When Ann Summers was a child she recalls neighbours coming to the front door to express condolences for her murder.
She was safe and well but her seven-year-old cousin Catherine Reehill had been sexually assaulted and strangled to death.
Well-wishers had seen photos of Catherine in newspapers and mistaken her for Ann, who looked alike and was as close as a sister while growing up in Hamilton, Lanarkshire.
Angus Sinclair, then 16, had claimed his first life of many. Catherine was visiting family in St Peter’s Street in Glasgow’s Woodlands when she was sent on an errand to nearby shops from which she would never return.
She said: “I remember the police coming to the door. It was chaotic, it was really bad. Everybody didn’t know what to do, they couldn’t believe it. And people thought it was me because we looked alike.
“We were cousins but friends and, as I said, she just loved life. Never in a million years would you ever think that would happen.”
The impact on Catherine’s family was immediate and extreme. Her parents moved to London where her grief-stricken mum died in her 50s.
The criminal justice system played a part in their trauma. Sinclair was charged with murder but the Crown Office struck a plea deal, accepting a lesser charge of culpable homicide.
For this, Sinclair was sentenced to ten years’ imprisonment, but to the disgust and astonishment of Catherine’s devastated relatives he was freed after six.
Ann said: “As soon as I heard he was out I said he’d do it again. We all said he’d do it again. ‘God help the people he does it to’ was the very words that was said.
“I just think he was evil, pure evil. I don’t think he was human. Who could do that to all these people?”
We now know that Sinclair would go on to become one of Scotland’s most prolific serial killers.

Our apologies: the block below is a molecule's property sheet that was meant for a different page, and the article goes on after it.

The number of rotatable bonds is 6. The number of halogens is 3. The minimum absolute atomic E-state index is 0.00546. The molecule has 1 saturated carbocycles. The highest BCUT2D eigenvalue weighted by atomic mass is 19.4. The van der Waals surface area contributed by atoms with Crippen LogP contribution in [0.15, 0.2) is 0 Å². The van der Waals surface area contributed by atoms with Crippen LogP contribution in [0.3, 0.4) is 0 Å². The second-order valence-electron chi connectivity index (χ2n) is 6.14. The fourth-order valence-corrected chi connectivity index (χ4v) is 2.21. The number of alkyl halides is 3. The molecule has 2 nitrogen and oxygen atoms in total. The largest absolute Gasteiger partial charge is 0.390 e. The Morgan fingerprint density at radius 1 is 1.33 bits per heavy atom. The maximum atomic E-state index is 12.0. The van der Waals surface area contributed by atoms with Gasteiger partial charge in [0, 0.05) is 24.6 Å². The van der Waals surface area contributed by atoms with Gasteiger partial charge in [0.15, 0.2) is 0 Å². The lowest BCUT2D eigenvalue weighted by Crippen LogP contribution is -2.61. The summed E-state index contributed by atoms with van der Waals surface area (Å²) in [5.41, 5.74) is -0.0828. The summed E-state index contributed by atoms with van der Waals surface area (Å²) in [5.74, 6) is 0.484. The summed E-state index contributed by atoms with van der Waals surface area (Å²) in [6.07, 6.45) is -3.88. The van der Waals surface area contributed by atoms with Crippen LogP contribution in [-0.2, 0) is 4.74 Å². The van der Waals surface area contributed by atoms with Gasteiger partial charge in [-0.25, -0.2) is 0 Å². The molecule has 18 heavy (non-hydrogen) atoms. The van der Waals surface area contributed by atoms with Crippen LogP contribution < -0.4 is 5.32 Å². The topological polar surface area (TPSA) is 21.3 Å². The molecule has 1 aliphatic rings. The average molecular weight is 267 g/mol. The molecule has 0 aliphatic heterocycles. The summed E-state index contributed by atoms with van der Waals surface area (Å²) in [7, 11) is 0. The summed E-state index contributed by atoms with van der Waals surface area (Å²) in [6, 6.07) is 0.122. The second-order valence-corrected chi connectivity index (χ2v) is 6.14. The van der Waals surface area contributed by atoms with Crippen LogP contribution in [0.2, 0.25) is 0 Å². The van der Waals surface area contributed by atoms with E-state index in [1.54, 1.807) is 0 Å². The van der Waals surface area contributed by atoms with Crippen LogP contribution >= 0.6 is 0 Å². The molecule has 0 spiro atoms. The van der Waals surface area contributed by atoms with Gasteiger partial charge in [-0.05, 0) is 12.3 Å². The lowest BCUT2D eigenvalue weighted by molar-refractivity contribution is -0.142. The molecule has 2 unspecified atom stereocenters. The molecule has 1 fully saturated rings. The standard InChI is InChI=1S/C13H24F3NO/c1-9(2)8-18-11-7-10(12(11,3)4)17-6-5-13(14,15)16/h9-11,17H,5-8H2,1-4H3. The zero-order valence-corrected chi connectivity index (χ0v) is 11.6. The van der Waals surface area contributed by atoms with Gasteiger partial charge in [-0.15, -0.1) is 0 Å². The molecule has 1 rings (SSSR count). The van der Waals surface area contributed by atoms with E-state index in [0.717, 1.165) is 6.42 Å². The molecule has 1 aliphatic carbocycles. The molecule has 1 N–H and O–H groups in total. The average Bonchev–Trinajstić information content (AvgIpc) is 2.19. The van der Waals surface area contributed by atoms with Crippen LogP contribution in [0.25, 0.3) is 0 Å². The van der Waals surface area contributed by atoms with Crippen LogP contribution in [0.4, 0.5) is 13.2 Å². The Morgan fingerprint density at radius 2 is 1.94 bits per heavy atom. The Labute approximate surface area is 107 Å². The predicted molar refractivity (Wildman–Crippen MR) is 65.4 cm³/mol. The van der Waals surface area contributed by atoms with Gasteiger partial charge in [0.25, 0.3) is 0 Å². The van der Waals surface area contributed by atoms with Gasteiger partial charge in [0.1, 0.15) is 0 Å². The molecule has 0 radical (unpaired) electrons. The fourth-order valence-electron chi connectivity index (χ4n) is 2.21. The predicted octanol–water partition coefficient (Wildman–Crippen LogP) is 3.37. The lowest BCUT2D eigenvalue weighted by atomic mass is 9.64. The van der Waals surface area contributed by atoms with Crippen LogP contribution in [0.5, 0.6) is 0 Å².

Ann can’t understand why he served six years for her cousin’s murder and is just as confused about it taking 40 years to put him back in the dock for killing.
She said: “He murdered Catherine and her family suffered so much but think of all the other families as well. And he still got away with murdering people. I don’t understand it. I’ll never understand it.”
In 2001 he was convicted of the 1978 rape and murder of Mary Gallacher, 17, in Glasgow. Mary was the final victim in a two-year killing spree which claimed at least seven other women’s lives.
During 1977 and 78, Sinclair is believed by many to have killed with impunity, often alongside his brother in law Gordon Hamilton who died in 1996 without ever being held to account.
In the Scotland Tonight report, former Strathclyde Police detective Peter Macleod brands Sinclair “Scotland’s luckiest serial killer” because he believes two men were wrongly convicted of murders committed by him.
Ann agrees that if Sinclair did commit murders that other men were convicted of, it would have given him a “green light” to continue killing. She also says that an inquiry could help her family, and others, by providing answers to unanswered questions.
She said: “I think there should be an inquiry into how he got off with it for so long.”
STV News has spoken to several families whose relatives were either murdered by Sinclair or where he was suspected but never convicted.
Most are privately supportive of our report but have no desire to put themselves in the spotlight and have little faith in getting answers. Often, their silence is due to the devastation caused by Sinclair. Stories of suicide, heartbreak and alcoholism are common.
Mary Gallacher, 17, was raped and murdered in 1978. It took 23 years to convict Sinclair and her family told STV News that he had “haunted” them for decades.
Hilda McAuley, 36, was killed in October 1977. Her family has suffered from suicide.
Anna Kenny, 20, was killed in August 1977. Both her parents and brother died relatively young. One relative said Sinclair “killed the whole family”.
In 1970, Helen Kane was murdered in Edinburgh. Sinclair was questioned but never charged. Three years ago, Helen’s son Michael urged Sinclair to come clean. Michael has since died, his question unanswered, but another relative said: “I’m glad you’re doing this but some older family members don’t want to raise it all again.”
It seems the only chance of a public inquiry would be if families demand it. However, it seems that many of them would rather leave the painful past behind and consign Sinclair’s name to history.